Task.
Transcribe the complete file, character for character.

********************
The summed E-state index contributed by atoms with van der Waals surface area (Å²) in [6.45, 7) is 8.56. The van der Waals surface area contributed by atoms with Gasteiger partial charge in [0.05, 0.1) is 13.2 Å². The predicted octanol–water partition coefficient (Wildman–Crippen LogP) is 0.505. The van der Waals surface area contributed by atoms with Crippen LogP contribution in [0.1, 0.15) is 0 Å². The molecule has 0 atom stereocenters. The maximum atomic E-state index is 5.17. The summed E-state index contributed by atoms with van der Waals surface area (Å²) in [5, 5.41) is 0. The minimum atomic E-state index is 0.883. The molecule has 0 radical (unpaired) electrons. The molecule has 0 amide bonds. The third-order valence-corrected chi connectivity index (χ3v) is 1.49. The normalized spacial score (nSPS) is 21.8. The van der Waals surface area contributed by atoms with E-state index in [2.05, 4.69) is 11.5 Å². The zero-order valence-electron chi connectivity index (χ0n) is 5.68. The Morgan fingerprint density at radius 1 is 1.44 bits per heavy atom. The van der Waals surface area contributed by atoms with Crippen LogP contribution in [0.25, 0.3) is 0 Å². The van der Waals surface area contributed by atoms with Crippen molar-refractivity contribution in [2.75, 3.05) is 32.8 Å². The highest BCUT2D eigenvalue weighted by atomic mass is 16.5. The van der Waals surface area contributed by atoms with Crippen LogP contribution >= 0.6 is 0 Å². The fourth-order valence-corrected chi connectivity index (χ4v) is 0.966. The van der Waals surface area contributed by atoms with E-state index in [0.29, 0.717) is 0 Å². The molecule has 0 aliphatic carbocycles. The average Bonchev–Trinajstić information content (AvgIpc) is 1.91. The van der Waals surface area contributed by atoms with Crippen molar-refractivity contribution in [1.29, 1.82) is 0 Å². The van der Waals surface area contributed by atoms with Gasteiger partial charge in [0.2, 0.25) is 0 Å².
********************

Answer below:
The summed E-state index contributed by atoms with van der Waals surface area (Å²) in [6.45, 7) is 8.56. The van der Waals surface area contributed by atoms with Gasteiger partial charge in [0.05, 0.1) is 13.2 Å². The predicted octanol–water partition coefficient (Wildman–Crippen LogP) is 0.505. The van der Waals surface area contributed by atoms with Crippen LogP contribution in [0.1, 0.15) is 0 Å². The molecule has 0 atom stereocenters. The maximum atomic E-state index is 5.17. The summed E-state index contributed by atoms with van der Waals surface area (Å²) in [5, 5.41) is 0. The minimum atomic E-state index is 0.883. The molecule has 0 radical (unpaired) electrons. The molecule has 0 amide bonds. The third-order valence-corrected chi connectivity index (χ3v) is 1.49. The normalized spacial score (nSPS) is 21.8. The van der Waals surface area contributed by atoms with E-state index in [2.05, 4.69) is 11.5 Å². The zero-order valence-electron chi connectivity index (χ0n) is 5.68. The Morgan fingerprint density at radius 1 is 1.44 bits per heavy atom. The van der Waals surface area contributed by atoms with Crippen LogP contribution in [0.25, 0.3) is 0 Å². The van der Waals surface area contributed by atoms with Crippen molar-refractivity contribution in [2.75, 3.05) is 32.8 Å². The highest BCUT2D eigenvalue weighted by atomic mass is 16.5. The van der Waals surface area contributed by atoms with Crippen LogP contribution >= 0.6 is 0 Å². The fourth-order valence-corrected chi connectivity index (χ4v) is 0.966. The van der Waals surface area contributed by atoms with E-state index in [0.29, 0.717) is 0 Å². The molecule has 0 aliphatic carbocycles. The average Bonchev–Trinajstić information content (AvgIpc) is 1.91. The van der Waals surface area contributed by atoms with Crippen molar-refractivity contribution in [1.29, 1.82) is 0 Å². The van der Waals surface area contributed by atoms with Gasteiger partial charge in [0.2, 0.25) is 0 Å².